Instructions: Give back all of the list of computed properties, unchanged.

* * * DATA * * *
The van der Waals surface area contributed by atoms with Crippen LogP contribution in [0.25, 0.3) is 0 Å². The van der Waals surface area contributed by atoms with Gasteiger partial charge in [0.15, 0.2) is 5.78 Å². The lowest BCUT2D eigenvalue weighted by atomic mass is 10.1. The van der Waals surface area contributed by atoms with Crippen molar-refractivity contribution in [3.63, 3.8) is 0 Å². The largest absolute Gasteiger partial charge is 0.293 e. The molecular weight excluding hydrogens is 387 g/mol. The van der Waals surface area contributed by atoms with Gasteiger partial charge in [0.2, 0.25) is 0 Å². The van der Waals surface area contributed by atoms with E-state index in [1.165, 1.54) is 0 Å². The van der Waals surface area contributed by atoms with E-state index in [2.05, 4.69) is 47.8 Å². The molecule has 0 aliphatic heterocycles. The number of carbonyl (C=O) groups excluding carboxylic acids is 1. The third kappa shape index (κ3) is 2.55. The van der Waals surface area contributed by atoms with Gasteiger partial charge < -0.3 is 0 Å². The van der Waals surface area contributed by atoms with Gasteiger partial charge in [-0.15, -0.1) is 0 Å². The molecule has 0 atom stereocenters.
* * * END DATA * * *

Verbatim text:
The van der Waals surface area contributed by atoms with Crippen LogP contribution in [0.25, 0.3) is 0 Å². The van der Waals surface area contributed by atoms with Gasteiger partial charge in [0.15, 0.2) is 5.78 Å². The lowest BCUT2D eigenvalue weighted by atomic mass is 10.1. The van der Waals surface area contributed by atoms with Crippen molar-refractivity contribution in [3.63, 3.8) is 0 Å². The largest absolute Gasteiger partial charge is 0.293 e. The molecular weight excluding hydrogens is 387 g/mol. The van der Waals surface area contributed by atoms with Gasteiger partial charge in [0.2, 0.25) is 0 Å². The van der Waals surface area contributed by atoms with E-state index in [1.165, 1.54) is 0 Å². The van der Waals surface area contributed by atoms with E-state index in [2.05, 4.69) is 47.8 Å². The molecule has 0 aliphatic heterocycles. The number of carbonyl (C=O) groups excluding carboxylic acids is 1. The third kappa shape index (κ3) is 2.55. The van der Waals surface area contributed by atoms with Gasteiger partial charge < -0.3 is 0 Å². The van der Waals surface area contributed by atoms with Gasteiger partial charge in [-0.15, -0.1) is 0 Å². The molecule has 0 atom stereocenters.